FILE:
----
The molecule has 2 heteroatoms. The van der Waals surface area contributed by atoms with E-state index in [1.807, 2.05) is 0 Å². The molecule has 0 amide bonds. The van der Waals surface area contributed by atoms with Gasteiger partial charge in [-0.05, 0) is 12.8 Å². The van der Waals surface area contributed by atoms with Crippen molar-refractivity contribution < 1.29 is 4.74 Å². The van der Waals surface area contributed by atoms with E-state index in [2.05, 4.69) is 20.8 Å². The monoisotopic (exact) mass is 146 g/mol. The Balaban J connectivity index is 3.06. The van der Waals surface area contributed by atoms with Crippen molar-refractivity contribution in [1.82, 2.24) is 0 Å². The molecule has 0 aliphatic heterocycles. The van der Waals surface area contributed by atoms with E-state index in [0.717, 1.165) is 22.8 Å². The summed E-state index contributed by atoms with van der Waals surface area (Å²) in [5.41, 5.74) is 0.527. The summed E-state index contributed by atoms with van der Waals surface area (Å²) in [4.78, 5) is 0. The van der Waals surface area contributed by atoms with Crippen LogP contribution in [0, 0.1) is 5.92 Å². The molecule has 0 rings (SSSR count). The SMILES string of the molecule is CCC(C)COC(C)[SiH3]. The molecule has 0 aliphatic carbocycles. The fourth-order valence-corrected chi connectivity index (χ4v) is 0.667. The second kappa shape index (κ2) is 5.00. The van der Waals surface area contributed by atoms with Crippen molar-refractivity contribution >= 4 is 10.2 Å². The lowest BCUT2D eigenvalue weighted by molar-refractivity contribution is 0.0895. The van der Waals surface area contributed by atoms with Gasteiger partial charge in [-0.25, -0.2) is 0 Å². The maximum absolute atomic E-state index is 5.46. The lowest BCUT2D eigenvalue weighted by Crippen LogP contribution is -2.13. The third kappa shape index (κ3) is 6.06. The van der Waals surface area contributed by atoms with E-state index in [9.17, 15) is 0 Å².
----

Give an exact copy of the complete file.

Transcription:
The molecule has 2 heteroatoms. The van der Waals surface area contributed by atoms with E-state index in [1.807, 2.05) is 0 Å². The molecule has 0 amide bonds. The van der Waals surface area contributed by atoms with Gasteiger partial charge in [-0.05, 0) is 12.8 Å². The van der Waals surface area contributed by atoms with Crippen molar-refractivity contribution < 1.29 is 4.74 Å². The van der Waals surface area contributed by atoms with E-state index in [2.05, 4.69) is 20.8 Å². The monoisotopic (exact) mass is 146 g/mol. The Balaban J connectivity index is 3.06. The van der Waals surface area contributed by atoms with Crippen molar-refractivity contribution in [1.82, 2.24) is 0 Å². The molecule has 0 aliphatic heterocycles. The van der Waals surface area contributed by atoms with E-state index in [0.717, 1.165) is 22.8 Å². The summed E-state index contributed by atoms with van der Waals surface area (Å²) in [5.41, 5.74) is 0.527. The summed E-state index contributed by atoms with van der Waals surface area (Å²) in [4.78, 5) is 0. The van der Waals surface area contributed by atoms with Crippen LogP contribution in [0, 0.1) is 5.92 Å². The molecule has 0 rings (SSSR count). The SMILES string of the molecule is CCC(C)COC(C)[SiH3]. The molecule has 0 aliphatic carbocycles. The fourth-order valence-corrected chi connectivity index (χ4v) is 0.667. The second kappa shape index (κ2) is 5.00. The van der Waals surface area contributed by atoms with Crippen molar-refractivity contribution >= 4 is 10.2 Å². The lowest BCUT2D eigenvalue weighted by molar-refractivity contribution is 0.0895. The van der Waals surface area contributed by atoms with Gasteiger partial charge in [-0.25, -0.2) is 0 Å². The maximum absolute atomic E-state index is 5.46. The lowest BCUT2D eigenvalue weighted by Crippen LogP contribution is -2.13. The third kappa shape index (κ3) is 6.06. The van der Waals surface area contributed by atoms with E-state index in [9.17, 15) is 0 Å².